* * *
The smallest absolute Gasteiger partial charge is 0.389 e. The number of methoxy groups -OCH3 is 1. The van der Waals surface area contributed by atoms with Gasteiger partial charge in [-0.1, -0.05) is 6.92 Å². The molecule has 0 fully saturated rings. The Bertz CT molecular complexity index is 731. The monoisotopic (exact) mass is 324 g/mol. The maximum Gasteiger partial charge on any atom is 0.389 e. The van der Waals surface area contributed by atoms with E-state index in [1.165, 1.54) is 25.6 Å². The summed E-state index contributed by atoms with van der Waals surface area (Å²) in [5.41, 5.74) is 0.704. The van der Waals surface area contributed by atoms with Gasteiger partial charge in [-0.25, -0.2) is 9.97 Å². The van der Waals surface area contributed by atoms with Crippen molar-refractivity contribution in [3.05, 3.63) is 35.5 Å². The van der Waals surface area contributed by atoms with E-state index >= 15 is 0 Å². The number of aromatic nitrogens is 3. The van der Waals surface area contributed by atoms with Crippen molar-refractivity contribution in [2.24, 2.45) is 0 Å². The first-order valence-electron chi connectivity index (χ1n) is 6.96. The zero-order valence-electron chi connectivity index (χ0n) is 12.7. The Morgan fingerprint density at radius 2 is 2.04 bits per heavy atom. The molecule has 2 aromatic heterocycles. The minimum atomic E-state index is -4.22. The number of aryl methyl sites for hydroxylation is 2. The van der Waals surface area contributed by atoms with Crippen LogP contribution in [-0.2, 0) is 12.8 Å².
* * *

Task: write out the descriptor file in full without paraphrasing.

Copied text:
The smallest absolute Gasteiger partial charge is 0.389 e. The number of methoxy groups -OCH3 is 1. The van der Waals surface area contributed by atoms with Gasteiger partial charge in [-0.1, -0.05) is 6.92 Å². The molecule has 0 fully saturated rings. The Bertz CT molecular complexity index is 731. The monoisotopic (exact) mass is 324 g/mol. The maximum Gasteiger partial charge on any atom is 0.389 e. The van der Waals surface area contributed by atoms with E-state index in [1.165, 1.54) is 25.6 Å². The summed E-state index contributed by atoms with van der Waals surface area (Å²) in [5.41, 5.74) is 0.704. The van der Waals surface area contributed by atoms with Gasteiger partial charge in [-0.25, -0.2) is 9.97 Å². The van der Waals surface area contributed by atoms with Crippen molar-refractivity contribution in [3.05, 3.63) is 35.5 Å². The van der Waals surface area contributed by atoms with E-state index >= 15 is 0 Å². The number of aromatic nitrogens is 3. The van der Waals surface area contributed by atoms with Crippen molar-refractivity contribution in [2.24, 2.45) is 0 Å². The first-order valence-electron chi connectivity index (χ1n) is 6.96. The zero-order valence-electron chi connectivity index (χ0n) is 12.7. The Morgan fingerprint density at radius 2 is 2.04 bits per heavy atom. The molecule has 2 aromatic heterocycles. The minimum atomic E-state index is -4.22. The number of aryl methyl sites for hydroxylation is 2. The van der Waals surface area contributed by atoms with Crippen LogP contribution in [-0.2, 0) is 12.8 Å².